Get Hard (2015)
Editor’s Notes: The following review is part of our coverage of the 2015 South by Southwest Film Festival. Get Hard opens in wide release today, March 26th.
Will Ferrell and Kevin Hart are giants in the entertainment industry. Both performers have an immeasurable fan base and in their careers have delivered much laughter and happiness. It’s an odd choice that they agreed to work on a project that involves the lowest, most primitive forms of comedy: homophobic jokes and racism. Get Hard is a mixed bag because it does contain sporadic moments of genuine humor. The physical comedy is laugh till your face hurts funny. Let’s examine why this film will polarize audiences.
Get Hard is a mixed bag because it does contain sporadic moments of genuine humor. The physical comedy is laugh till your face hurts funny.
The introduction of both characters sets up the juxtaposition: rich, white-collar white man, and middle class, blue-collar black man. There is an opportunity to make a statement with the setup but Etan Cohen (Director) and the other five writers are more interested in college frat boy humor that is below everyone involved. Remember that 1993 film, Dragon: The Bruce Lee Story? There is a bit where Lauren Holly and Jason Scott Lee attend a screening of Breakfast at Tiffany’s and Holly pulls Lee out of the theatre during the scene in which Mickey Rooney plays an Asian man, yelling and shouting like a cartoon. The entire audience is laughing while Lee sits there trying to stay calm. This WILL happen with some audiences for Get Hard. We live in a world where many walls have been broken down. As a society we need to reduce racism, bullying and be more welcoming of the LGBT community. Perhaps I’m barking up the wrong tree with a silly film like this but it’s irresponsible because this will turn off a percentage of their fans.
James King (Ferrell) was convicted of corporate theft and sentenced to 10 years in prison. King enlists Darnell Lewis (Hart) to toughen him up for prison. King doesn’t ask Lewis if he’s been to prison, he just assumes he’s been to prison because he’s black. (Insert laughter here) Lewis plays along because he figures he can exploit King for the down payment on the home he wants to purchase for his family. Therein lies the first major silly plot point that the audience needs to overlook, a man in King’s position will have all of his assets frozen. Unless he has money hidden under his mattress, his promise of money to Lewis is an empty promise. The reason behind all of this is because Lewis tells King that he will be raped in prison. There are numerous sequences where prison rape is the punch line. There is a knuckle-headed sequence in which Lewis takes King to a gay hangout and tells him that he must learn to give a blow job to survive prison. The audience is treated to male full frontal all in the name of shock humor that only sets us back 30 years. Ha ha it’s funny because kneeling in front of an aroused homosexual grosses out a heterosexual male. We are in the year 2015, right?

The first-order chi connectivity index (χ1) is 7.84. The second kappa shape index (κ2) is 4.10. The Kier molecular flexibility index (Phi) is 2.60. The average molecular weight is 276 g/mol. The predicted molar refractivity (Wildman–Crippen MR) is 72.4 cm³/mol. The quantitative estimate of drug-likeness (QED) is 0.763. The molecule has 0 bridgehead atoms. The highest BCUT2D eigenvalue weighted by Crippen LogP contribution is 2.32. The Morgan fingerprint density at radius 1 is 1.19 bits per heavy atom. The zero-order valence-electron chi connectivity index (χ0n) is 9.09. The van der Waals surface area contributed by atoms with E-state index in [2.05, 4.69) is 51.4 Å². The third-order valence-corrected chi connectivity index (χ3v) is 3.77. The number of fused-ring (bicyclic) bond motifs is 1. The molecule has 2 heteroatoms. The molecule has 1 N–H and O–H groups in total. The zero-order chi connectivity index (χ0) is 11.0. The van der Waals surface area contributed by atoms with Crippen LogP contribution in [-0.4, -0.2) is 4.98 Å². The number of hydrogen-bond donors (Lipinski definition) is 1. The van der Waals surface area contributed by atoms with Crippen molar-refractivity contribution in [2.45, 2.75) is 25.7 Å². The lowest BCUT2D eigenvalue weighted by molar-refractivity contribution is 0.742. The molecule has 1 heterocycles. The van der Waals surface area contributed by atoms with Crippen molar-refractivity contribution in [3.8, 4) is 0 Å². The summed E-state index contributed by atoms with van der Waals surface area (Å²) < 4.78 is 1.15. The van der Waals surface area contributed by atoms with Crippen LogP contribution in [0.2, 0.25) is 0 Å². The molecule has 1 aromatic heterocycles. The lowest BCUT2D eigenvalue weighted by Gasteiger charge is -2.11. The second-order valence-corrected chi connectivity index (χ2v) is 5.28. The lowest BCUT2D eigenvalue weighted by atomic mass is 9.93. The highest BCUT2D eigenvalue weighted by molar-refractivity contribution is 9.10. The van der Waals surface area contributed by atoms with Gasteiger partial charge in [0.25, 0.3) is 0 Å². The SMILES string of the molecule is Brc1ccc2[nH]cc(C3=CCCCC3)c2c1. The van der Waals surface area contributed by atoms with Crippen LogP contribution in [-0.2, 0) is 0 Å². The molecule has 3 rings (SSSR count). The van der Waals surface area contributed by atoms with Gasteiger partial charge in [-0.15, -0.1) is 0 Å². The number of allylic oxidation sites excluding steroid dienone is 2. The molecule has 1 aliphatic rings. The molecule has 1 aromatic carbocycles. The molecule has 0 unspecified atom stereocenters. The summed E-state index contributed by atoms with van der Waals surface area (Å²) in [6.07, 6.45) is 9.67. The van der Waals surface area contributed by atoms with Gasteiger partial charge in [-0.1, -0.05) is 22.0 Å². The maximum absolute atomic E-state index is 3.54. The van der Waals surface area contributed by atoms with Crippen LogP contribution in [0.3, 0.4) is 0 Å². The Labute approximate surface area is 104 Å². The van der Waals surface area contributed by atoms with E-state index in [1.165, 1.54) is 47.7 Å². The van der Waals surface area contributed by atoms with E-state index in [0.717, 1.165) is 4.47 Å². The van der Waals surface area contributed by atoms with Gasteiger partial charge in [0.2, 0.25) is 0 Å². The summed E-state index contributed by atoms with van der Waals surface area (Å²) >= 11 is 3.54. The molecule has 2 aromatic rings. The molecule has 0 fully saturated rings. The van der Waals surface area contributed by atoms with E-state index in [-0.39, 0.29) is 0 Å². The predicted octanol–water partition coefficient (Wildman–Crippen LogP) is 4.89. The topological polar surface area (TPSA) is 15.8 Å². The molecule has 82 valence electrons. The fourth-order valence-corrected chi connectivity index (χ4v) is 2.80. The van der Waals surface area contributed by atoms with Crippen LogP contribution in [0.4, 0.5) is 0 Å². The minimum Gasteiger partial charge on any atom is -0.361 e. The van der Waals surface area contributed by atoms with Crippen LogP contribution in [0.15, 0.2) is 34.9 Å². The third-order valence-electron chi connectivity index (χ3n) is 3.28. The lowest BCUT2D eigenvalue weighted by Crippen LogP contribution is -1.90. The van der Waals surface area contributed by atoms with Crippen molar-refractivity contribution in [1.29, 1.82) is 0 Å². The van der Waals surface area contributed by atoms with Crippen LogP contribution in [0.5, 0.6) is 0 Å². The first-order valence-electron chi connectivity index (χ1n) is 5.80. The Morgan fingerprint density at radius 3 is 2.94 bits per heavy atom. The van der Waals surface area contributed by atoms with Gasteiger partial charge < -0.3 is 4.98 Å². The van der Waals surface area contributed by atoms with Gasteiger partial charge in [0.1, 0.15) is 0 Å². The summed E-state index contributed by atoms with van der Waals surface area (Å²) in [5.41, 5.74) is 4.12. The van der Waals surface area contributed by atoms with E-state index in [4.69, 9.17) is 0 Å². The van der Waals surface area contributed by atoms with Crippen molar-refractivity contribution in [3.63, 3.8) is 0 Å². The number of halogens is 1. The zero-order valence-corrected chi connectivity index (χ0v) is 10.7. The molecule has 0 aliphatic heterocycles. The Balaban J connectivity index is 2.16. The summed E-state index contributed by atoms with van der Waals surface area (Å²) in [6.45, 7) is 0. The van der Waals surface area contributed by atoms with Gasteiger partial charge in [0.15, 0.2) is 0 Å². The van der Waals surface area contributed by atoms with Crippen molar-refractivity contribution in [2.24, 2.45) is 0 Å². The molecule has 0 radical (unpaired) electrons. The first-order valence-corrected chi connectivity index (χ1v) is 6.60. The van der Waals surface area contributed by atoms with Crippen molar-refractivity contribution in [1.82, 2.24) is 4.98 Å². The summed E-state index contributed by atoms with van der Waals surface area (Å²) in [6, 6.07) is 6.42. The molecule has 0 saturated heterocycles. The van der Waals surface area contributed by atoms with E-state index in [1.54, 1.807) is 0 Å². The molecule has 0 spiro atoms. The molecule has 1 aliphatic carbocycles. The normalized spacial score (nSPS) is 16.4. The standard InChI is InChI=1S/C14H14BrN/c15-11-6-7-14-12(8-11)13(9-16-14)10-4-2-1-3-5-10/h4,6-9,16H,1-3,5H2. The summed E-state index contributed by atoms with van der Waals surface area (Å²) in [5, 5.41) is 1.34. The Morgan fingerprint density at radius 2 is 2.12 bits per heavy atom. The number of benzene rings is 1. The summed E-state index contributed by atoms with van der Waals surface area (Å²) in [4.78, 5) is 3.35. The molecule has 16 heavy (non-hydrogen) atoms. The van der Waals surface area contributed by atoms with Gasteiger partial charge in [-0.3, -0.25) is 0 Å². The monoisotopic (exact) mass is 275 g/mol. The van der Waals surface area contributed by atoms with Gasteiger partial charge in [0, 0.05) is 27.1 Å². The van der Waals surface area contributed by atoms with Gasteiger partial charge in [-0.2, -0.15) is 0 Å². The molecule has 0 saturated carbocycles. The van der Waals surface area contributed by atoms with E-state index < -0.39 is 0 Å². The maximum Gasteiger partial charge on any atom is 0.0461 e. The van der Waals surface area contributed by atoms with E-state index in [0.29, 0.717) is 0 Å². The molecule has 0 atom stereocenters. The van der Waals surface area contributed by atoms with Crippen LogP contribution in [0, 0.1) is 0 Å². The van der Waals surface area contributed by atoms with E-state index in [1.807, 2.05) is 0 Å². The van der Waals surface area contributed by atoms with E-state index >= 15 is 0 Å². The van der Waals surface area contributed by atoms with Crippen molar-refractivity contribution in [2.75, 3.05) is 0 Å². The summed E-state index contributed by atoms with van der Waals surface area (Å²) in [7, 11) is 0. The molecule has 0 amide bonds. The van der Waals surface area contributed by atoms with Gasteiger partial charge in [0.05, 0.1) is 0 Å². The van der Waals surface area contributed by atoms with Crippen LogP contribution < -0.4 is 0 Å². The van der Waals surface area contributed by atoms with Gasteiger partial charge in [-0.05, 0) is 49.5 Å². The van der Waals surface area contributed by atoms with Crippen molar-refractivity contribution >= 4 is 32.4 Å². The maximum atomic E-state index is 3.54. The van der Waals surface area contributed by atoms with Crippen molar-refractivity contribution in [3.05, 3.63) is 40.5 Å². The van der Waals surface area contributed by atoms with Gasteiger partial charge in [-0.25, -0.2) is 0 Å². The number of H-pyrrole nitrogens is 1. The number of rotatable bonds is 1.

Hart’s best moments are when he’s at home with his family and when he isn’t talking about prison rape.
With the ugliness out of the way there are some genuine, hilarious moments in the film. Ferrell and Hart are given moments to get completely unhinged. Hart’s best moments are when he’s at home with his family and when he isn’t talking about prison rape. There is a moment where he allows himself to be put in place by his wife and it’s absolutely hysterical. Ferrell is content with trading blows with Hart. Ferrell is no stranger to sharing the laughs and spotlight with his co-stars. I would certainly line up to watch another film with these two performers, as long as it’s with different writers and a different director.
Perhaps this is the case of too many cooks in the kitchen. A glance at IMDB reveals six writer credits. Did this pass through too many hands? Was Cohen’s directorial debut doomed from the start? Cohen has an impressive comedic resume. He penned the scripts for: Idiocracy, Tropic Thunder, Men in Black 3 along with many credits in TV shows such as Beavis and Butt-Head and King of the Hill.
Overall, Get Hard is a disappointment for everyone involved. There is no doubt many audience members will thoroughly enjoy this film. We hate to comment on the folks who will enjoy this film but if you stop and look at what you’re laughing at in this film, you’re laughing at things that are frowned upon these days. It wasn’t long ago that homophobia was widely accepted in the mainstream but this is the year 2015. This is further proof that we have a long way to go as a society.
Get Hard is a disappointment for everyone involved with sporadic moments of genuine humor.